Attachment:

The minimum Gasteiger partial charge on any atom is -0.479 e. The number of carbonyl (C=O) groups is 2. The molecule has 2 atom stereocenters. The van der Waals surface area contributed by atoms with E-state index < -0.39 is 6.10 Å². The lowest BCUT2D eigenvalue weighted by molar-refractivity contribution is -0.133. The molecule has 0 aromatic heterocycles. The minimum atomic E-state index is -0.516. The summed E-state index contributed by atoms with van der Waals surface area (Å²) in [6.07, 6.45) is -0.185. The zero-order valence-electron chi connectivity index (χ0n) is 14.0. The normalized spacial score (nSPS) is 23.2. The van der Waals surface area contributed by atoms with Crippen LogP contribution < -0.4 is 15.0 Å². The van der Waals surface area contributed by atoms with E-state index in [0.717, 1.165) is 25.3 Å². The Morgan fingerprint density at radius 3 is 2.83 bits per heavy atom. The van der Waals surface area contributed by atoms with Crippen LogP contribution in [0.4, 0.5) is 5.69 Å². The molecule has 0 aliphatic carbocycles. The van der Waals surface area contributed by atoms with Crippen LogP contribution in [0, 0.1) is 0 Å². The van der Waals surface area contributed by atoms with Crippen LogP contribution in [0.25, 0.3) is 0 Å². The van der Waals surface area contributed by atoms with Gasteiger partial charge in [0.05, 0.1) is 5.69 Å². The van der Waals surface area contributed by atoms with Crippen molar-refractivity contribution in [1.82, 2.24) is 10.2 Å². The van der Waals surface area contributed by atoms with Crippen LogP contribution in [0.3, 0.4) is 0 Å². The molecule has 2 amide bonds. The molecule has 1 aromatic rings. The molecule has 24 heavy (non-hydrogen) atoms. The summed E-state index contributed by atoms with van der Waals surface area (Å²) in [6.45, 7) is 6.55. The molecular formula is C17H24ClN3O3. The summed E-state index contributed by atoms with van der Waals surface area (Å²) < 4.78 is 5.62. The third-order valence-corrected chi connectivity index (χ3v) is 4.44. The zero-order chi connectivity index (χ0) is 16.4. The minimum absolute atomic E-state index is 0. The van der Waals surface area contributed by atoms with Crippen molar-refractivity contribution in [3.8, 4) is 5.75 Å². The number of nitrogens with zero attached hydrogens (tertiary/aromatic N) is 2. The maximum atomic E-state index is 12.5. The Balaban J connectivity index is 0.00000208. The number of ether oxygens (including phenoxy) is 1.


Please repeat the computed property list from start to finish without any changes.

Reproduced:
The minimum Gasteiger partial charge on any atom is -0.479 e. The number of carbonyl (C=O) groups is 2. The molecule has 2 atom stereocenters. The van der Waals surface area contributed by atoms with E-state index < -0.39 is 6.10 Å². The lowest BCUT2D eigenvalue weighted by molar-refractivity contribution is -0.133. The molecule has 0 aromatic heterocycles. The minimum atomic E-state index is -0.516. The summed E-state index contributed by atoms with van der Waals surface area (Å²) in [6.07, 6.45) is -0.185. The zero-order valence-electron chi connectivity index (χ0n) is 14.0. The normalized spacial score (nSPS) is 23.2. The van der Waals surface area contributed by atoms with Crippen LogP contribution < -0.4 is 15.0 Å². The van der Waals surface area contributed by atoms with E-state index in [0.717, 1.165) is 25.3 Å². The Morgan fingerprint density at radius 3 is 2.83 bits per heavy atom. The van der Waals surface area contributed by atoms with Crippen LogP contribution in [0.4, 0.5) is 5.69 Å². The molecule has 0 aliphatic carbocycles. The van der Waals surface area contributed by atoms with Crippen LogP contribution in [0, 0.1) is 0 Å². The van der Waals surface area contributed by atoms with Crippen LogP contribution in [0.25, 0.3) is 0 Å². The van der Waals surface area contributed by atoms with Gasteiger partial charge in [0.05, 0.1) is 5.69 Å². The van der Waals surface area contributed by atoms with Crippen molar-refractivity contribution in [1.82, 2.24) is 10.2 Å². The van der Waals surface area contributed by atoms with Crippen LogP contribution in [0.3, 0.4) is 0 Å². The molecule has 2 amide bonds. The molecule has 1 aromatic rings. The molecule has 24 heavy (non-hydrogen) atoms. The summed E-state index contributed by atoms with van der Waals surface area (Å²) in [6.45, 7) is 6.55. The molecular formula is C17H24ClN3O3. The summed E-state index contributed by atoms with van der Waals surface area (Å²) < 4.78 is 5.62. The third-order valence-corrected chi connectivity index (χ3v) is 4.44. The zero-order chi connectivity index (χ0) is 16.4. The minimum absolute atomic E-state index is 0. The van der Waals surface area contributed by atoms with Crippen molar-refractivity contribution in [3.8, 4) is 5.75 Å². The number of nitrogens with zero attached hydrogens (tertiary/aromatic N) is 2. The maximum atomic E-state index is 12.5. The Balaban J connectivity index is 0.00000208. The number of ether oxygens (including phenoxy) is 1.